1.38 g (3 mmol) trans-4-{2-[4-(2,3-dichloro-4-methoxy-phenyl)-piperazin-1-yl]-ethyl}-cyclohexyl-amine dihydrochloride was suspended in dry dichloromethane (100 ml), triethylamine (1.72 ml, 12.4 mmol) was added and 0.34 g (1.14 mmol) triphosgene dissolved in dichloromethane was dropped in. After one hour stirring at room temperature methylamine (33% solution in ethanol) was added and the stirring was continued for 20 hours. The mixture was evaporated. 20 ml water was added, the precipitate filtered, washed with water, dried. Recrystallizing the product from methanol gave trans-1-{4-[2-[4-(2,3-dichloro-4-methoxy-phenyl)-piperazin-1-yl]-ethyl]-cyclohexyl}-3-methyl-urea (0.86 g, 65%) melting above 250° C. This product was dissolved in dichloromethane (60 ml), then 10 ml (10 mmol) borontribromid solution (1M in CH2Cl2) was dropped in at 5° C. and the mixture stirred at room temperature for 24 hours. The reaction was monitored by TLC. 4 ml methanol was added and the mixture evaporated. 35 ml saturated NaHCO3 solution was added. The precipitate was filtered, washed with water and dried, recrystallized from methanol giving 0.34 g of title compound, melting at 237-41° C.

Example 4Trans-1-{4-[2-[4-(2,3-dichloro-4-hydroxy-phenyl)-piperazin-1-yl]-ethyl]-cyclohexyl}-urea (compound A)

Figure US08765765-20140701-C00010

1.38 g (3 mmol) trans-4-{2-[4-(2,3-dichloro-4-methoxy-phenyl)-piperazin-1-yl]-ethyl}-cyclohexyl-amine dihydrochloride was suspended in dry dichloromethane (100 ml), triethylamine 1.72 ml, 12.4 mmol) was added and 0.34 g (1.14 mmol) triphosgene dissolved in dichloromethane was dropped in. After one hour stirring at room temperature ammonia (20% solution in methanol) was added and the stirring was continued for 20 hours. The mixture was evaporated. 20 ml water was added, the precipitate filtered, washed with water, dried. Recrystallizing the product from methanol gave 0.86 g trans-1-{4-[2-[4-(2,3-dichloro-4-methoxy-phenyl)-piperazin-1-yl]-ethyl]-cyclohexyl}-urea melting above 250° C. This product was dissolved in dichloromethane (60 ml), then 10 ml (10 mmol) borontribromid solution (1M in CH2Cl2) was dropped in at 5° C. and the mixture stirred at room temperature for 24 hours. The reaction was monitored by TLC. 4 ml methanol was added and the mixture evaporated. 35 ml saturated NaHCO3 solution was added. The precipitate was filtered, washed with water and dried, recrystallized from methanol giving 0.37 g of title compound, melting at 195-8° C.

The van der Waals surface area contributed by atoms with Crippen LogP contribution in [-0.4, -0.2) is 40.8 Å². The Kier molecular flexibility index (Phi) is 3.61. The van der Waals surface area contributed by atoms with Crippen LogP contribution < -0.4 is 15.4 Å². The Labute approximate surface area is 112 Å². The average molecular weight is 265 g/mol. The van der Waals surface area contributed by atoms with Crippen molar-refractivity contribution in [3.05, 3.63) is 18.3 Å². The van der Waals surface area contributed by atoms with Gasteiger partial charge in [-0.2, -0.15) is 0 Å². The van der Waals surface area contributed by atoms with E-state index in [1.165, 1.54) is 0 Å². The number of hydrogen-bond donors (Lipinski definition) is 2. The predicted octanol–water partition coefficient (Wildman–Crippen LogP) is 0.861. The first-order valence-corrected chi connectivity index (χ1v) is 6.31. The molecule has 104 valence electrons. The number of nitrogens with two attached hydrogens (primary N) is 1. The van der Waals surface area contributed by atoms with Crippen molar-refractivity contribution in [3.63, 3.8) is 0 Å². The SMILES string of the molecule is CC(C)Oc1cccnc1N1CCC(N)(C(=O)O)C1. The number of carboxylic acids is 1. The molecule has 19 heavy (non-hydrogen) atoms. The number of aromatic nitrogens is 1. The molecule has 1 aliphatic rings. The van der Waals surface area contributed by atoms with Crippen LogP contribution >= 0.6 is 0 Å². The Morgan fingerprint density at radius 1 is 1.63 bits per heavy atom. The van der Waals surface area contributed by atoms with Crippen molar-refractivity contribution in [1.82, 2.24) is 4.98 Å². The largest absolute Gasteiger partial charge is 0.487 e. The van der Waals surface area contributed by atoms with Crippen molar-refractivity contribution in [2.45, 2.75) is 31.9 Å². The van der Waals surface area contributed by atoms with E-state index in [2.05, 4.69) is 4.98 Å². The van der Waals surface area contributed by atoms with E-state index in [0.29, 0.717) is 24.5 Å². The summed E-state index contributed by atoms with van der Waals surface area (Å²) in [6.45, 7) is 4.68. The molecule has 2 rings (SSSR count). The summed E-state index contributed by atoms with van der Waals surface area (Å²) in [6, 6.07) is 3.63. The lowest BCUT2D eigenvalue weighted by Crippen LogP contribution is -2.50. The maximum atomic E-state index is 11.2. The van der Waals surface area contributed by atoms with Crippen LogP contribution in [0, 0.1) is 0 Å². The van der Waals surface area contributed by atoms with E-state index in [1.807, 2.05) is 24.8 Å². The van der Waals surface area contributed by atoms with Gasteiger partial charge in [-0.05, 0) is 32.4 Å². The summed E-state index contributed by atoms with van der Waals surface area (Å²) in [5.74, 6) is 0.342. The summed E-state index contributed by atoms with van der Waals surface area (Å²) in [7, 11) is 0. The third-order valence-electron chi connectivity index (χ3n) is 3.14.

WO2005012266A1 * May 21, 2004 Feb 10, 2005 Richter Gedeon Vegyeszet (thio) carbamoyl-cyclohexane derivatives as d3/d2 receptor antagonists
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WO2010070371A1 * Dec 18, 2009 Jun 24, 2010 Richter Gedeon Nyrt. Process for the preparation of piperazine derivatives